I found this recipe in the January 2008 issue of Real Simple magazine (my favorite magazine). It had simple ingredients and looked simple to make so I decided to give it a try. I’ve always been a sucker for a big bowl of pasta.
Chickpea Pasta with Almonds & Parmesan
1 tbsp olive oil
3 cloves garlic, chopped
7 cups low-sodium vegetable or chicken broth
½ tsp crushed red pepper flakes
1 pound angel hair pasta
1 15.5 oz can chickpeas, drained and rinsed
1 cup flat-leaf parsley, chopped
¼ cup unsalted roasted almonds, chopped
½ cup grated Parmesan
Heat oil in a large saucepan over medium-high heat. Stir in the garlic and cook for one minute. Add the broth, red pepper, and ¾ tsp salt and bring to a boil.
Add the pasta and cook, stirring, until the broth is nearly absorbed and the pasta is al dente, about six minutes. Stir in the chickpeas and parsley.
Divide among individual bowls and top with almonds and Parmesan.
My take on it: I pretty much followed the recipe as directed above using vegetable broth instead of chicken and sliced non-roasted almonds instead of chopped, roasted almonds. Also for some reason I decided to make this recipe in a covered skillet instead of a saucepan. Not sure what I was thinking there but it worked out just fine.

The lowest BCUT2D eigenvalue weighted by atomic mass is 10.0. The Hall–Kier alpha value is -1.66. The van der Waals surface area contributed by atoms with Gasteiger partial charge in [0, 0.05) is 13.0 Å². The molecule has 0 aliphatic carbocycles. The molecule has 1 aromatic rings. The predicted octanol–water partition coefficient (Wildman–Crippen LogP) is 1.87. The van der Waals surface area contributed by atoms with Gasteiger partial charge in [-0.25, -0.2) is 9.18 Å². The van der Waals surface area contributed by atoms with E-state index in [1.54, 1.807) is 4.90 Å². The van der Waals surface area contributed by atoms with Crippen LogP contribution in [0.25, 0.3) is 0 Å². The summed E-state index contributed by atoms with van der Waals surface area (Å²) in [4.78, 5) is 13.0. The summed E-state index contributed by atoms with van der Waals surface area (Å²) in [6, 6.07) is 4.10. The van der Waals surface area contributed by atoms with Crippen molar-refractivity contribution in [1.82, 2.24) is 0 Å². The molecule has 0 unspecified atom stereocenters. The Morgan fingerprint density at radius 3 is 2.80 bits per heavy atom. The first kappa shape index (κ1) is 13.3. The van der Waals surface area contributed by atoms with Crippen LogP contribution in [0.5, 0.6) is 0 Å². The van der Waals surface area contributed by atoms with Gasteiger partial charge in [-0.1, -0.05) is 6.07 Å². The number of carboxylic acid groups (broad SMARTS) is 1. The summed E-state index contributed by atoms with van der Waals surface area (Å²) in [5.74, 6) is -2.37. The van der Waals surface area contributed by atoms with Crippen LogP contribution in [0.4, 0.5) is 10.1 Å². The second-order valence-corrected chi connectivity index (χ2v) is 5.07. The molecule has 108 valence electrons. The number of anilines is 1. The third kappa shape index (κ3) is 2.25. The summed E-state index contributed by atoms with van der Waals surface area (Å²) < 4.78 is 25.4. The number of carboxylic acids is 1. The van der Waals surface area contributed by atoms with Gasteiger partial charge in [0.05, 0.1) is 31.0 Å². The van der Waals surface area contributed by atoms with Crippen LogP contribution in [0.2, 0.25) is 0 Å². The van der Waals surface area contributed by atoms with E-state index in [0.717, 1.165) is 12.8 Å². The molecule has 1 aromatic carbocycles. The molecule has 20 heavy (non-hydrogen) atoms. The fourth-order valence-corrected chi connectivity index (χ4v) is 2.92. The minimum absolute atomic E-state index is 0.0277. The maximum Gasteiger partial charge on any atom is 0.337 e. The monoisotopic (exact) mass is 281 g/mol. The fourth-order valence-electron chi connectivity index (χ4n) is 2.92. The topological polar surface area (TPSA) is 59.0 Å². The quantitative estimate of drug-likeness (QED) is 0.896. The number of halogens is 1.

So was it worth it? The recipe tasted great however I probably won’t make it exactly like this again. First, I’m not a huge fan of long pasta noodles such as spaghetti, fettuccini or angel hair. So the first substitution I would make is to use a different noodle such as rotini or farfalle. Second, this recipe makes a lot! I felt like it was a lot more than four servings. So next time I will use less pasta and therefore less broth. Finally I will cook everything in a big pot instead of a skillet!
One thing I really liked about this recipe was the chickpeas. I’ve really only used chickpeas to make hummus and in a great soup recipe. I had never tossed them in pasta. Since I’ve made this recipe I’ve started using chickpeas all the time. I have tossed them into other pasta dishes and into salads. They are a great source of protein and they are pretty inexpensive too.